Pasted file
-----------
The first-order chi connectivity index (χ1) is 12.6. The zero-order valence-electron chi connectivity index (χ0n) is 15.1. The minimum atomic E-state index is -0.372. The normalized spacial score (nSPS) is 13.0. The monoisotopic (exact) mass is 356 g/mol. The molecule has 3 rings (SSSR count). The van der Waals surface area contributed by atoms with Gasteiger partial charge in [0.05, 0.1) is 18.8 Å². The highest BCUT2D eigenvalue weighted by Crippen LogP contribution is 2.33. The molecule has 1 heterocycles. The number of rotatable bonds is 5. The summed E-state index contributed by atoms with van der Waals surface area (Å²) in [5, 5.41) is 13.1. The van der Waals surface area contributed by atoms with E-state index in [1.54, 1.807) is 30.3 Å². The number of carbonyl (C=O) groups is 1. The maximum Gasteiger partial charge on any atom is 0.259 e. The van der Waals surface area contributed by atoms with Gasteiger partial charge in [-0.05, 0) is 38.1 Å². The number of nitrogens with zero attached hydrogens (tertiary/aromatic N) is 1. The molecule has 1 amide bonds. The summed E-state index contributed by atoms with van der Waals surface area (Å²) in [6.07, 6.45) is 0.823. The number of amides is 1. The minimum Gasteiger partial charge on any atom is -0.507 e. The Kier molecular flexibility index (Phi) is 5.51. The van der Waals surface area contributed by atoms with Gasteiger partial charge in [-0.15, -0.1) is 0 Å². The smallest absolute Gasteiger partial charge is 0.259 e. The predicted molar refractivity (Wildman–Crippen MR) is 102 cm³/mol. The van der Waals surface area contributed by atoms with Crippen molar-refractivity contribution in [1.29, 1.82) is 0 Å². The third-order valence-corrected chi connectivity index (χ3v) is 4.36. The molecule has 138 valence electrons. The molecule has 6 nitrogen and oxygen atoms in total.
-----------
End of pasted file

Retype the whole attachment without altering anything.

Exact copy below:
The first-order chi connectivity index (χ1) is 12.6. The zero-order valence-electron chi connectivity index (χ0n) is 15.1. The minimum atomic E-state index is -0.372. The normalized spacial score (nSPS) is 13.0. The monoisotopic (exact) mass is 356 g/mol. The molecule has 3 rings (SSSR count). The van der Waals surface area contributed by atoms with Gasteiger partial charge in [0.05, 0.1) is 18.8 Å². The highest BCUT2D eigenvalue weighted by Crippen LogP contribution is 2.33. The molecule has 1 heterocycles. The number of rotatable bonds is 5. The summed E-state index contributed by atoms with van der Waals surface area (Å²) in [5, 5.41) is 13.1. The van der Waals surface area contributed by atoms with E-state index in [1.54, 1.807) is 30.3 Å². The number of carbonyl (C=O) groups is 1. The maximum Gasteiger partial charge on any atom is 0.259 e. The van der Waals surface area contributed by atoms with Gasteiger partial charge in [-0.05, 0) is 38.1 Å². The number of nitrogens with zero attached hydrogens (tertiary/aromatic N) is 1. The molecule has 1 amide bonds. The summed E-state index contributed by atoms with van der Waals surface area (Å²) in [6.07, 6.45) is 0.823. The number of amides is 1. The minimum Gasteiger partial charge on any atom is -0.507 e. The Kier molecular flexibility index (Phi) is 5.51. The van der Waals surface area contributed by atoms with Gasteiger partial charge in [-0.15, -0.1) is 0 Å². The smallest absolute Gasteiger partial charge is 0.259 e. The predicted molar refractivity (Wildman–Crippen MR) is 102 cm³/mol. The van der Waals surface area contributed by atoms with Crippen molar-refractivity contribution in [1.29, 1.82) is 0 Å². The third-order valence-corrected chi connectivity index (χ3v) is 4.36. The molecule has 138 valence electrons. The molecule has 6 nitrogen and oxygen atoms in total.